EGNOS gets precise in Poland

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05 October 2012

The International Agricultural Exhibition (AGRO Show) took place on 21 – 24 September 2012 in the rural area of Bednary north east of Poznan in Poland. This was the fourteenth version of the largest open-air agricultural exhibition in Europe. And it is huge: over 700 exhibitors and more than 150 000 visitors from 10 different countries during the full weekend.

Tractors on parade!The AGRO Show seeks to support farmers and assist the development of rural economies. It has become the meeting place for technology and farming, so it was highly appropriate that the GSA’s first promotional venture ‘on the ground’ in Poland should be here.

The GSA, together with the European Commission, works to accelerate the adoption of EGNOS (the European Geostationary Navigation Overlay Service) by European farmers by demonstrating its tangible benefits and by creating awareness of its added value. The high-profile presence of EGNOS at AGRO Show was part of that effort.

Complete coverage

“Poland is an important market for EGNOS, especially for agriculture” says Reinhard Blasi, Market Development Officer at the GSA. “And with the recent extension of EGNOS the coverage in Central and Eastern Europe has been greatly increased: the whole of Poland is now fully covered. Our job here is to explain how EGNOS can be useful and profitable for farmers and demonstrate the advantages of using the EGNOS Open Signal and EDAS, the EGNOS Data Access Service that is cost-free and available now for precision agriculture.”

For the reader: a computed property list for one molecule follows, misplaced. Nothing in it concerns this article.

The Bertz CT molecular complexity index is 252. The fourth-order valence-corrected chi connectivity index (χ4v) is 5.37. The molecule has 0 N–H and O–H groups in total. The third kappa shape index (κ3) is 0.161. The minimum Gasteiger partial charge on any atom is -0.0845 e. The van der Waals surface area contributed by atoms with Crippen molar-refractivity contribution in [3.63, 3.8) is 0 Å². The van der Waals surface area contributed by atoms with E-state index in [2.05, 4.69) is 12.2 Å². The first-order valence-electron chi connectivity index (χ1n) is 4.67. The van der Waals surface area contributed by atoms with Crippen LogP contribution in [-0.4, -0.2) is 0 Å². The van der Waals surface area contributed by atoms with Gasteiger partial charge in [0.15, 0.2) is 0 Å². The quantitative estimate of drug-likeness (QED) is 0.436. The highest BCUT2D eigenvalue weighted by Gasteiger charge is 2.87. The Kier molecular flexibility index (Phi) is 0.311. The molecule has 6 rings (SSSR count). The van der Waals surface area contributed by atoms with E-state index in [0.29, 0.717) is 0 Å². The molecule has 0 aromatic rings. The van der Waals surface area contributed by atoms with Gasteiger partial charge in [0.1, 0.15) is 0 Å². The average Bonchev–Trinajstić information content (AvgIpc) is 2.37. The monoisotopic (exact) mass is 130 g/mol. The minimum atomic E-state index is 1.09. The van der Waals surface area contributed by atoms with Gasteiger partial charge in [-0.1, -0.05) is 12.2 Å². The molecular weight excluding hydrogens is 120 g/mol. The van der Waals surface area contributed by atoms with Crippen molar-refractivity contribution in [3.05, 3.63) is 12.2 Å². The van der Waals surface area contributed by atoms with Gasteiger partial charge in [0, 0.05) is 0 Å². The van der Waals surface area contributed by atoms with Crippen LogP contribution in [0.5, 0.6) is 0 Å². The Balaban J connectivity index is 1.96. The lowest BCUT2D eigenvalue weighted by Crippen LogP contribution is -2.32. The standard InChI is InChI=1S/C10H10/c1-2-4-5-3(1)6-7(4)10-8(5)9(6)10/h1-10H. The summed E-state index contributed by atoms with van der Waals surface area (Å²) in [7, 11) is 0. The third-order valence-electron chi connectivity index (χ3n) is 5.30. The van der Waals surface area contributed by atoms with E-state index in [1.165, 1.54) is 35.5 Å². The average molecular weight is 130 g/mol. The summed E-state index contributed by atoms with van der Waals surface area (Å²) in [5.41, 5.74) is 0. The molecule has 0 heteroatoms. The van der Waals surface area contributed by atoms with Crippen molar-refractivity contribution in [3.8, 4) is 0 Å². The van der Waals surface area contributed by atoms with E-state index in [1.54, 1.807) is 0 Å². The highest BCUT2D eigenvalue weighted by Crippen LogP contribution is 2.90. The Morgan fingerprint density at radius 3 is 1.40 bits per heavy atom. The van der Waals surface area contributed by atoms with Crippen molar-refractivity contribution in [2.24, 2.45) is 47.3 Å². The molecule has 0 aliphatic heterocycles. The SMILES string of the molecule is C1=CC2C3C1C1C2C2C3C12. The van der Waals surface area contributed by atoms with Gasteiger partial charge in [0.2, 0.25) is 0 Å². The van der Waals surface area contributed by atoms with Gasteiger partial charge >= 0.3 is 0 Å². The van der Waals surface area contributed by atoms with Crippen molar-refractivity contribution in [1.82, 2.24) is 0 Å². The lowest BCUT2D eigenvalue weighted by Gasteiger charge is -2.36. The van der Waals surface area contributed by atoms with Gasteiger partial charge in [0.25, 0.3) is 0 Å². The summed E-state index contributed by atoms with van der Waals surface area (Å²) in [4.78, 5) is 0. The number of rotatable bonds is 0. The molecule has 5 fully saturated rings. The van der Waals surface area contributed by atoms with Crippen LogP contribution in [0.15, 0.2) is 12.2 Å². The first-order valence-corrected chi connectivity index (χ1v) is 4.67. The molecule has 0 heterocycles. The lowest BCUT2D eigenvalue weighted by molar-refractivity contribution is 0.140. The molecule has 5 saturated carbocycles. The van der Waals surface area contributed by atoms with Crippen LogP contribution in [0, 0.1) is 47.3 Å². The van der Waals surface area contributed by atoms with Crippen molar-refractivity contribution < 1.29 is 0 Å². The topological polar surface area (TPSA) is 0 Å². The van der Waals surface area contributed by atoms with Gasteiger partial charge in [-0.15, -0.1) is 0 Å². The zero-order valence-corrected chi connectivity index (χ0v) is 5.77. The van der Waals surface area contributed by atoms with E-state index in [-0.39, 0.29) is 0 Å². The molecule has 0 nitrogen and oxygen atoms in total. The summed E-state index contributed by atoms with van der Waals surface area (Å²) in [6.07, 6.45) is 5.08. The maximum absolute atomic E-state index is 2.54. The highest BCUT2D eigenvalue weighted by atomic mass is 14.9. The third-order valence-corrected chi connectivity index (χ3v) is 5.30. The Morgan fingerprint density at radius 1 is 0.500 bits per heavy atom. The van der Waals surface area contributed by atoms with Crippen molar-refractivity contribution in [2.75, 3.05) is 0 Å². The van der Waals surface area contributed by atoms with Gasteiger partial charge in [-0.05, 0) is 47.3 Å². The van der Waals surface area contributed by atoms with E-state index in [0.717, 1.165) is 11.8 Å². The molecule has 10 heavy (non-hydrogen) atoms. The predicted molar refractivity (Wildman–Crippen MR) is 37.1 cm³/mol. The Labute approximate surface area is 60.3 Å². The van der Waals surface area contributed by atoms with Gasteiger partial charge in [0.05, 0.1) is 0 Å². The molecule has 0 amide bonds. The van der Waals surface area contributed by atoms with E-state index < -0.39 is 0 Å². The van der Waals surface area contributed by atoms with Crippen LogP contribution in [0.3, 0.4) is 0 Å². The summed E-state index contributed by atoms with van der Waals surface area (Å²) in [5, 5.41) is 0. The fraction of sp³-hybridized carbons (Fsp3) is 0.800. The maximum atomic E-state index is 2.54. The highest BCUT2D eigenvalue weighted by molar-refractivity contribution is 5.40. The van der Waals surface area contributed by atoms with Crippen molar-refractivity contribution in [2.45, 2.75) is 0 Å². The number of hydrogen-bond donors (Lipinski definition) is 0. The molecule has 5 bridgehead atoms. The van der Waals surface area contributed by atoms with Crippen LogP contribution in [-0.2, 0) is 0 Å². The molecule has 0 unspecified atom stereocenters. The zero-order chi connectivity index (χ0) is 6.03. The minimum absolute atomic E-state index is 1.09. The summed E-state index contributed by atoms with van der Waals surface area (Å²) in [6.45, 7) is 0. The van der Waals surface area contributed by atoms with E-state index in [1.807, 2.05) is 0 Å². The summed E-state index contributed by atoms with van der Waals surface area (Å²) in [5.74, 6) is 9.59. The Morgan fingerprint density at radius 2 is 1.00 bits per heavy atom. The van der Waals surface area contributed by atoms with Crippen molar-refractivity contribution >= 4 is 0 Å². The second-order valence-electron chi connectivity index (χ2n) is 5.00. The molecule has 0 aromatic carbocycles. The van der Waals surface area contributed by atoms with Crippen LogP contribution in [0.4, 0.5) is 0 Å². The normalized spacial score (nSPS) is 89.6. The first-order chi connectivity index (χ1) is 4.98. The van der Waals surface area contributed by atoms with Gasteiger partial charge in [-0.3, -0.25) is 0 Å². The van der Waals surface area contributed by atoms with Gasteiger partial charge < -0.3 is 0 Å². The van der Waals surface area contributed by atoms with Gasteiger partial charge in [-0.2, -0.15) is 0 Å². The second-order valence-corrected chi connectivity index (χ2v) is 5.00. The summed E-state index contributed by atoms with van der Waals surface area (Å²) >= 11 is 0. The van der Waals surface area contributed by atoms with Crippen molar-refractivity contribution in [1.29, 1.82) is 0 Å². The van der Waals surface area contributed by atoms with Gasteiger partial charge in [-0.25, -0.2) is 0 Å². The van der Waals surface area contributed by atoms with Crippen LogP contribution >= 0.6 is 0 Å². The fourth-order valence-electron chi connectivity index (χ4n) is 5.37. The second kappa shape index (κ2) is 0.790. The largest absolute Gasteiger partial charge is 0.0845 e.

The EGNOS stand was within the exhibition area for CLAAS Agrosystems, a software, system and machinery company for precision farming operations. CLAAS markets its navigation equipment as EGNOS-enabled and the EGNOS stand was surrounded by the latest high-tech tractors, combine harvesters and other farm machinery.

“More and more farming applications in Poland are working with EGNOS,” says Jerzy Koronczok of Agrocom Polska. “This work includes ploughing, general preparation, fertilizer and other agrochemical applications, combining etc. The technique is also used frequently for field boundary measurement and soil sampling.”

Jerzy was very positive about the technical aspects of EGNOS. “We say that EGNOS is usually for 15 – 30 cm path-to-path accuracy but we have found that 6-7 cm is often possible,” claims Jerzy. “And now all Poland is covered by EGNOS with a very stable and reliable signal. In particular the time to first fix – an important parameter for a busy farmer - is really quick.”